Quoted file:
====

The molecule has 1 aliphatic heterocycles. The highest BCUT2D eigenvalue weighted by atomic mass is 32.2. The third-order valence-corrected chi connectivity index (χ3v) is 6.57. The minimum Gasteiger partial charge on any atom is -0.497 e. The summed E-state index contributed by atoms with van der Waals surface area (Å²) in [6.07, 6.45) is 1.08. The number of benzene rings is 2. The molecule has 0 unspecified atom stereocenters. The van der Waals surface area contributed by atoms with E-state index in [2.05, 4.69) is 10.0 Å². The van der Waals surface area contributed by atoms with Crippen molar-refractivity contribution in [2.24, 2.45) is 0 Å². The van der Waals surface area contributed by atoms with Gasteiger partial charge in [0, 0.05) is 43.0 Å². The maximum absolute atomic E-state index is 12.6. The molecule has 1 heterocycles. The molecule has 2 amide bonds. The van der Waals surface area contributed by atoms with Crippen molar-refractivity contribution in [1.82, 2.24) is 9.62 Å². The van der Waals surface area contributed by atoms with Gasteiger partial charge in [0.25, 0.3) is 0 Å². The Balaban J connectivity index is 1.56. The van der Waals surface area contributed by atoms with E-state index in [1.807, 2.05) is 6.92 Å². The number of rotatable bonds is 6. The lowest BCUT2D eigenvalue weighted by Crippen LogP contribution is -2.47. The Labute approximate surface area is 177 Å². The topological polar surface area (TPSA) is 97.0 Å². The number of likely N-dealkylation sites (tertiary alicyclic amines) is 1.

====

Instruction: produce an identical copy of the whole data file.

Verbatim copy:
The molecule has 1 aliphatic heterocycles. The highest BCUT2D eigenvalue weighted by atomic mass is 32.2. The third-order valence-corrected chi connectivity index (χ3v) is 6.57. The minimum Gasteiger partial charge on any atom is -0.497 e. The summed E-state index contributed by atoms with van der Waals surface area (Å²) in [6.07, 6.45) is 1.08. The number of benzene rings is 2. The molecule has 0 unspecified atom stereocenters. The van der Waals surface area contributed by atoms with E-state index in [2.05, 4.69) is 10.0 Å². The van der Waals surface area contributed by atoms with Crippen molar-refractivity contribution in [2.24, 2.45) is 0 Å². The van der Waals surface area contributed by atoms with Gasteiger partial charge in [0, 0.05) is 43.0 Å². The maximum absolute atomic E-state index is 12.6. The molecule has 1 heterocycles. The molecule has 2 amide bonds. The van der Waals surface area contributed by atoms with Crippen molar-refractivity contribution in [1.82, 2.24) is 9.62 Å². The van der Waals surface area contributed by atoms with Gasteiger partial charge in [0.25, 0.3) is 0 Å². The Balaban J connectivity index is 1.56. The van der Waals surface area contributed by atoms with E-state index in [1.807, 2.05) is 6.92 Å². The number of rotatable bonds is 6. The lowest BCUT2D eigenvalue weighted by Crippen LogP contribution is -2.47. The Labute approximate surface area is 177 Å². The topological polar surface area (TPSA) is 97.0 Å². The number of likely N-dealkylation sites (tertiary alicyclic amines) is 1.